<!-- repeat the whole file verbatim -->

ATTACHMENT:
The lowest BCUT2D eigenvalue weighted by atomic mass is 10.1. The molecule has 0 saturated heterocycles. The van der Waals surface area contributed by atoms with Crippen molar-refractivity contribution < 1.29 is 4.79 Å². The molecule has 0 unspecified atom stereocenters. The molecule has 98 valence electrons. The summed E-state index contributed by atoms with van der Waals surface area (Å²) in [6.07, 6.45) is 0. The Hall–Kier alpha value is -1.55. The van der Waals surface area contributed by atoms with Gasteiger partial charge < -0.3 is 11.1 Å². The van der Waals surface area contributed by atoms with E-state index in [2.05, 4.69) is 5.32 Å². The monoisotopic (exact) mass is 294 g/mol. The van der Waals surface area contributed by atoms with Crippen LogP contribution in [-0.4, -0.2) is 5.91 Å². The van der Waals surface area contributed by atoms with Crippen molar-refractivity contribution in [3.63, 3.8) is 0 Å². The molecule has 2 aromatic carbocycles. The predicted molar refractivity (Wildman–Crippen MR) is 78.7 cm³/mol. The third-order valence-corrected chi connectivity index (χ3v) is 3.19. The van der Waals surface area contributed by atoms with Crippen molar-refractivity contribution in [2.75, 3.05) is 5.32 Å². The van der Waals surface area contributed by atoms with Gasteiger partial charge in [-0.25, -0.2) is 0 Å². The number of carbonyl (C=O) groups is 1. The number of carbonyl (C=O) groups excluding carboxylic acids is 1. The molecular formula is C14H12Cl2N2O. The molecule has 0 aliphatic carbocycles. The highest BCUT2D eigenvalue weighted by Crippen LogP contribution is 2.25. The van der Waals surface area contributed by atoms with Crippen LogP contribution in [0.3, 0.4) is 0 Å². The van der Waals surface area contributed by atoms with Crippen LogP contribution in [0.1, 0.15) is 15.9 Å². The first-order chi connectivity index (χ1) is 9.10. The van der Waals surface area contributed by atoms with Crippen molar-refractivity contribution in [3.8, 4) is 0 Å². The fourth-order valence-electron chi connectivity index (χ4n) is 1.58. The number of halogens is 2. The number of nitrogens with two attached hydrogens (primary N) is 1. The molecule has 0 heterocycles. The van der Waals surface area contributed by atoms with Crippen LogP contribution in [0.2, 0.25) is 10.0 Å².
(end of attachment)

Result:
The lowest BCUT2D eigenvalue weighted by atomic mass is 10.1. The molecule has 0 saturated heterocycles. The van der Waals surface area contributed by atoms with Crippen molar-refractivity contribution < 1.29 is 4.79 Å². The molecule has 0 unspecified atom stereocenters. The molecule has 98 valence electrons. The summed E-state index contributed by atoms with van der Waals surface area (Å²) in [6.07, 6.45) is 0. The Hall–Kier alpha value is -1.55. The van der Waals surface area contributed by atoms with Gasteiger partial charge < -0.3 is 11.1 Å². The van der Waals surface area contributed by atoms with E-state index in [2.05, 4.69) is 5.32 Å². The monoisotopic (exact) mass is 294 g/mol. The van der Waals surface area contributed by atoms with Crippen LogP contribution in [-0.4, -0.2) is 5.91 Å². The van der Waals surface area contributed by atoms with Crippen molar-refractivity contribution in [3.63, 3.8) is 0 Å². The molecule has 2 aromatic carbocycles. The predicted molar refractivity (Wildman–Crippen MR) is 78.7 cm³/mol. The third-order valence-corrected chi connectivity index (χ3v) is 3.19. The van der Waals surface area contributed by atoms with Crippen molar-refractivity contribution in [2.75, 3.05) is 5.32 Å². The van der Waals surface area contributed by atoms with Gasteiger partial charge in [-0.25, -0.2) is 0 Å². The number of carbonyl (C=O) groups is 1. The number of carbonyl (C=O) groups excluding carboxylic acids is 1. The molecular formula is C14H12Cl2N2O. The molecule has 0 aliphatic carbocycles. The highest BCUT2D eigenvalue weighted by Crippen LogP contribution is 2.25. The van der Waals surface area contributed by atoms with Crippen LogP contribution in [0.3, 0.4) is 0 Å². The van der Waals surface area contributed by atoms with Crippen LogP contribution in [0.1, 0.15) is 15.9 Å². The first-order chi connectivity index (χ1) is 9.10. The van der Waals surface area contributed by atoms with Crippen molar-refractivity contribution in [3.8, 4) is 0 Å². The fourth-order valence-electron chi connectivity index (χ4n) is 1.58. The number of halogens is 2. The number of nitrogens with two attached hydrogens (primary N) is 1. The molecule has 0 heterocycles. The van der Waals surface area contributed by atoms with Crippen LogP contribution in [0.2, 0.25) is 10.0 Å².